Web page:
Below is a picture from a project we did a few years back that shows what happens when you do a direct acid stain over a floor that previously had tile and carpet. This homeowner didn’t want to go with concrete resurfacing. They were OK with the tile “ghost images” and tack strip holes being visible; and visible they are! So just what creates these “ghost images” and holes? The tile pattern is a result of minerals being brought up through the concrete over time. Many people don’t realize that concrete foundations “breathe”, that is, they’re porous and moisture constantly moves through them from the surrounding ground. It’s not a lot of water, usually just a vapor, but as this vapor comes into the home and hits the ceramic tile it can’t pass through because ceramic is highly impermeable. So it does what water always likes to do: find the path of least resistance. In this case, the grout joints around each tile. Over the years this moisture seeps into the home through these grout lines, not damaging anything but slowly pulling minerals and depositing them right where the grout lines are. And Voila! When you remove the tile, the “ghost image” remains and it can be tenacious. Many times, even after grinding the floor we can still see this pattern, especially in homes where the tile had been on the floor for a long time.
The tack strips are another story. These are actually wood strips with nails sticking out of both sides. The nails facing down are thicker and get hammered into the concrete to hold them in place. The nails facing up are smaller but very sharp and actually jab into the carpet from below and hold it in place. The concrete nails don’t come out without a fight, usually pulling up a small chunk of concrete and leaving divots behind in the floor that still show up after staining. Concrete resurfacing (microfinish overlay) eliminates both the ghost images and tack strips holes as it covers them both up under a new layer of concrete.
Back at my house, after rolling up and disposing of the carpet we went to work on the tile and the tack strips that ran around the perimeter of the room. We like to move quickly with these, so we use an electric demolition hammer to remove them. It really speeds things up compared to a hammer and chisel, especially when you have to blow out the thinset that held the tile in place. Before putting down the concrete resurfacing material we’ll patch deep tack strip holes (1/2″ or deeper) to make sure the overlay will create a uniform surface.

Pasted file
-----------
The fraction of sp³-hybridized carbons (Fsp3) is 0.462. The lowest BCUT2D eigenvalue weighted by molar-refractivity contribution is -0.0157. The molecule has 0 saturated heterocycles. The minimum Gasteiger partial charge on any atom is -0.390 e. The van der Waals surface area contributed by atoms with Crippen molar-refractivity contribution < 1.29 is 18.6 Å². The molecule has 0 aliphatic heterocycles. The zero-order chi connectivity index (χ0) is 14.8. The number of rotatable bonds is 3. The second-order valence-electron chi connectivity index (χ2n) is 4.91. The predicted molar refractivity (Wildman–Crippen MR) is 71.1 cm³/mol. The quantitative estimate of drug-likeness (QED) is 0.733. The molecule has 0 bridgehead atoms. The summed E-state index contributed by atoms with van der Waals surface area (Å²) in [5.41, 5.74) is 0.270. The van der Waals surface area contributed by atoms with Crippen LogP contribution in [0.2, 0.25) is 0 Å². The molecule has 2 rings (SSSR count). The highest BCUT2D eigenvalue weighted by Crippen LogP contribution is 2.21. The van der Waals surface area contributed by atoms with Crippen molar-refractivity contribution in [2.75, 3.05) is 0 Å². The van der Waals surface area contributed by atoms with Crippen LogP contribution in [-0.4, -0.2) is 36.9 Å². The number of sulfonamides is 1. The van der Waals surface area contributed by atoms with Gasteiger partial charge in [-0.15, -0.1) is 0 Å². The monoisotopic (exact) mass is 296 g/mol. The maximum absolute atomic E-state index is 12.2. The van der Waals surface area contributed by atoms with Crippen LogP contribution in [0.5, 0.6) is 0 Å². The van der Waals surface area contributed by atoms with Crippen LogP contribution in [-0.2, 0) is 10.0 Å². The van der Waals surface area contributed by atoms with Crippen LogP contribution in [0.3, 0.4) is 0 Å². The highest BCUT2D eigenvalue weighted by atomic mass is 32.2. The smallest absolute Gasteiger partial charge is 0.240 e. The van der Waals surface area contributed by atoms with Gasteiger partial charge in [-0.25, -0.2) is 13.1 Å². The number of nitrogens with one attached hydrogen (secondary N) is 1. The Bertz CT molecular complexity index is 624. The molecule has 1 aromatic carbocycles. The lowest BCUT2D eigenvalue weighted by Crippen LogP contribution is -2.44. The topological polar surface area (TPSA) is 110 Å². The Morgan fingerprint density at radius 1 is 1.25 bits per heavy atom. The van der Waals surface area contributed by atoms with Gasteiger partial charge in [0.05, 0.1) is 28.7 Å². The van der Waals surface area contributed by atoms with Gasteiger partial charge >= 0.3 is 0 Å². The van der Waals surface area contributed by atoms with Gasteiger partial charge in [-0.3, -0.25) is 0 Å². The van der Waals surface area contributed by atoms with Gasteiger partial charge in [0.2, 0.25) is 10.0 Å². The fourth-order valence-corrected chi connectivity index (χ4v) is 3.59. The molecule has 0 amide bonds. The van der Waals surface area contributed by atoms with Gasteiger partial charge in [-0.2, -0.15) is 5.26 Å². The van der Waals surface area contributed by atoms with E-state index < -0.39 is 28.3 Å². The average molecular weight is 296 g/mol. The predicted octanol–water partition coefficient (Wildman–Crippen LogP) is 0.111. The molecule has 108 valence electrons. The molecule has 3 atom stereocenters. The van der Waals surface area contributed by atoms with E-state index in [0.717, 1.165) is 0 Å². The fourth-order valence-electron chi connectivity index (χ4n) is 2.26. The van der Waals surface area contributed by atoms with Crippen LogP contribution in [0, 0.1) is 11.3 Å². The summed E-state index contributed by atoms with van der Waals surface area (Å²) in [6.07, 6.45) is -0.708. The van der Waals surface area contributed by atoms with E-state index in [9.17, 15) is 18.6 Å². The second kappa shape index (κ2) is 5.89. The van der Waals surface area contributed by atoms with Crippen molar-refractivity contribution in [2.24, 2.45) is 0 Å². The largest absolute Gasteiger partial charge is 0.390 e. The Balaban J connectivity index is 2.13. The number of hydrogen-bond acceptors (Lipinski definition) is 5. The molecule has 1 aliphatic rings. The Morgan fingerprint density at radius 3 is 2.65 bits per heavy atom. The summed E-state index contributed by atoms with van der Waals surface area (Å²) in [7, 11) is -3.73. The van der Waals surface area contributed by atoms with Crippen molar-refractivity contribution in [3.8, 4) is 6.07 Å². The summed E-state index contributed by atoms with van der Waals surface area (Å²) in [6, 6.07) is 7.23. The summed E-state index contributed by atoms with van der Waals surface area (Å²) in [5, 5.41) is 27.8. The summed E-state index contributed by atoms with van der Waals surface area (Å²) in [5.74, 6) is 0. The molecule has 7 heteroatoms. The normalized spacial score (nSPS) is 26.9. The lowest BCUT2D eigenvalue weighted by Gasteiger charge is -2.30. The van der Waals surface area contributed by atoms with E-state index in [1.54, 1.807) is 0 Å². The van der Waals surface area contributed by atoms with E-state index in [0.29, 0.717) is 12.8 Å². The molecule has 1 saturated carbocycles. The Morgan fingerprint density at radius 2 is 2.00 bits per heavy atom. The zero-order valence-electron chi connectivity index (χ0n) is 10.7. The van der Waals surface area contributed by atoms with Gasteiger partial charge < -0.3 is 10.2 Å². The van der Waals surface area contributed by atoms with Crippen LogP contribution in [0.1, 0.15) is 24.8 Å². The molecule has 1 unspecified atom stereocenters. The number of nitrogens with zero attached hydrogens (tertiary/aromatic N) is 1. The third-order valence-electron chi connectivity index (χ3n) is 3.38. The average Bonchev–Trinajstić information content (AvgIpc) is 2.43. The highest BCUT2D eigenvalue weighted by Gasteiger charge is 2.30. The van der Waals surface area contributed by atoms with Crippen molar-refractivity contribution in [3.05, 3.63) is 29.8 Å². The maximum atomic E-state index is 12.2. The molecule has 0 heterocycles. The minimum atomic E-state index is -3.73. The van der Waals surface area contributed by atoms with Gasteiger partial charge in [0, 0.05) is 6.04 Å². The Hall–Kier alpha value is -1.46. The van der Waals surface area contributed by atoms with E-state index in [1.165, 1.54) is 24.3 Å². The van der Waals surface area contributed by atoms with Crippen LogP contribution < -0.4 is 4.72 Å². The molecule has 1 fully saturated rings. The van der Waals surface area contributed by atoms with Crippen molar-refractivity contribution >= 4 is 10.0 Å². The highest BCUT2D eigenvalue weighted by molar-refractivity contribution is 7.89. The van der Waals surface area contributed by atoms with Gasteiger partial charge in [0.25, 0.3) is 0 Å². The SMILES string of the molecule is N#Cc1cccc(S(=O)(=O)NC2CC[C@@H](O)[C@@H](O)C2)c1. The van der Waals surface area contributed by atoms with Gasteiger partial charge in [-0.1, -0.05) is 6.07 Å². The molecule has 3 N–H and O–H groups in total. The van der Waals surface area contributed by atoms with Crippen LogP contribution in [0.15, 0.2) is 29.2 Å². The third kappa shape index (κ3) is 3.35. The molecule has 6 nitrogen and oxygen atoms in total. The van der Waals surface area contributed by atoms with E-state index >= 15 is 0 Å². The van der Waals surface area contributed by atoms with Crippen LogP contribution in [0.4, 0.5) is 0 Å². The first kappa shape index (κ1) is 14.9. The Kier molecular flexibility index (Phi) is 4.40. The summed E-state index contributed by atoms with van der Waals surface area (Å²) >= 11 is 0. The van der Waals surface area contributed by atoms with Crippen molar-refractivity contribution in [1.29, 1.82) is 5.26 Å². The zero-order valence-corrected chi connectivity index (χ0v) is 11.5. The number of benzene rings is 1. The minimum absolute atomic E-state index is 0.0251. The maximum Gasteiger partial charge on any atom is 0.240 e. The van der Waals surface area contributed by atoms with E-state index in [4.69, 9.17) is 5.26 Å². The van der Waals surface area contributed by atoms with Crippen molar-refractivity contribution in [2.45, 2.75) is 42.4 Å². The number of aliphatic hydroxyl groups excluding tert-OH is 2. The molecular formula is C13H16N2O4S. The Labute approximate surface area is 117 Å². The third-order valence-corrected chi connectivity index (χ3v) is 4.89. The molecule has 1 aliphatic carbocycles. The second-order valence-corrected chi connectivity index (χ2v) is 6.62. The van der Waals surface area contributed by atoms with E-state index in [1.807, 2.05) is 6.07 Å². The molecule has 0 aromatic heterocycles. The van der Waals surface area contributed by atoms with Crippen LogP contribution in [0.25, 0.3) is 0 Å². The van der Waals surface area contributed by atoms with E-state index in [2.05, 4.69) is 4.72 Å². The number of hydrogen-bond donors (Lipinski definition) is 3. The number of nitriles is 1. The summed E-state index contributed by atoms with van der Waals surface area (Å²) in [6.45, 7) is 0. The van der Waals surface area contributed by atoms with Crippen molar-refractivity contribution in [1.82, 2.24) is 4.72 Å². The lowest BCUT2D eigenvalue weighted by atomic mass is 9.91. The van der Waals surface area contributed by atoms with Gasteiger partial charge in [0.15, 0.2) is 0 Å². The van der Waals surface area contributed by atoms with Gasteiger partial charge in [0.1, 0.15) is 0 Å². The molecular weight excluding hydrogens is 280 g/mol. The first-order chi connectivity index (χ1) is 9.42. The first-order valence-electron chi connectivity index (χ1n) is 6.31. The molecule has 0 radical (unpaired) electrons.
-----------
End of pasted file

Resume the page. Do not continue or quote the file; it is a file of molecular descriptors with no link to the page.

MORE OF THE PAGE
Divot left behind after tack strip removal
Patching large tack strip holes
The most important step in applying concrete resurfacing is surface preparation. We always grind interior surfaces to roughen it up. This gives the resurfacer something to “bite” into. Sometimes we may also use an acidic etching solution to open up the pores in floor depending on the circumstances. Whatever is done, we always prep the surface before applying the concrete resurfacer. When we grind, we use a shrouded grinder that is hooked up to a vacuum system. This almost completely eliminates any dust created by the grinding process and removes paint, drywall mud, and anything else we usually find on the floor.
Time to apply the concrete resurfacing material (microfinish overlay)! So just what is this overlay material anyway? It basically a combination of cement, sand, and a special polymer (fancy word for glue) that allow it to stick to the floor in a thin coating. If you just mixed up a batch of cement, sand, and water and put it down in a thin coat it would peel right up in a few days. The polymer is the key. It’s incredibly sticky and its adhesive strength increases with time. There are different manufacturers for concrete resurfacing materials. We normally use an Elitecrete product called Thinfinish for our first coat and then follow up with a second coat of another Elitecrete product called Microfinish. The Thinfinish leaves the floor with a somewhat sandy texture, excellent for abrasion resistance but it would be a bear to mop or sweep it. The Microfinish, having a smoother consistency, flows between the larger sand grains of the Thinfinish coat, filling them in and creating a smooth floor. Combining both products for use on interior floors provide strength, beauty and low maintenance. We pour the bag mix into a few quarts of water, add some pigment to it (in this case a beige), stir it up and then squeegee it on the floor. We spray a light coat of water on the bare concrete before applying the overlay, which helps keep the mix wet. The concrete is so dry that if we didn’t do this, the mix would get drier and drier as you moved it over the surface, eventually reaching the consistency of chewing gum. We also try to lay it down as smoothly as possible that way we don’t have to sand it as much later.
After applying the 1st coat we need to wait for it to dry before the next step. This really depends on the environment. If it’s cold outside, it can take six or seven hours for it to completely dry. Normally though, it’s two to four hours. Once it’s completely dry we can apply the second coat. If the floor was in really bad shape (a lot of divots and other issues) we may apply a third coat of concrete resurfacer to cover these problems up.